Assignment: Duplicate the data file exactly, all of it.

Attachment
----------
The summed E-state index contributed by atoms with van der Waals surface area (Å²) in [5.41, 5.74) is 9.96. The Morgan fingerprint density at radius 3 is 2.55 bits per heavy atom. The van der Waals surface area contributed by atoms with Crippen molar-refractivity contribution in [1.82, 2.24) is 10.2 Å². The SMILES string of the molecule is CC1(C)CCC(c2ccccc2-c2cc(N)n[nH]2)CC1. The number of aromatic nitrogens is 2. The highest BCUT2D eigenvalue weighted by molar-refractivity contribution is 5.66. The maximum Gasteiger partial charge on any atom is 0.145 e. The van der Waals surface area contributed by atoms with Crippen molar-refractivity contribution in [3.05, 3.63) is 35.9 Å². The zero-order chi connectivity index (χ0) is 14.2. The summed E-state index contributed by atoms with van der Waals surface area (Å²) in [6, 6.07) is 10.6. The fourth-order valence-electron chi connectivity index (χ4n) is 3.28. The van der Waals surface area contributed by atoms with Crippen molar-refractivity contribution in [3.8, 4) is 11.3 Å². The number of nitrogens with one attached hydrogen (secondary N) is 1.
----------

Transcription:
The summed E-state index contributed by atoms with van der Waals surface area (Å²) in [5.41, 5.74) is 9.96. The Morgan fingerprint density at radius 3 is 2.55 bits per heavy atom. The van der Waals surface area contributed by atoms with Crippen molar-refractivity contribution in [1.82, 2.24) is 10.2 Å². The SMILES string of the molecule is CC1(C)CCC(c2ccccc2-c2cc(N)n[nH]2)CC1. The number of aromatic nitrogens is 2. The highest BCUT2D eigenvalue weighted by molar-refractivity contribution is 5.66. The maximum Gasteiger partial charge on any atom is 0.145 e. The van der Waals surface area contributed by atoms with Crippen molar-refractivity contribution in [3.05, 3.63) is 35.9 Å². The zero-order chi connectivity index (χ0) is 14.2. The summed E-state index contributed by atoms with van der Waals surface area (Å²) in [6, 6.07) is 10.6. The fourth-order valence-electron chi connectivity index (χ4n) is 3.28. The van der Waals surface area contributed by atoms with Crippen molar-refractivity contribution in [3.8, 4) is 11.3 Å². The number of nitrogens with one attached hydrogen (secondary N) is 1.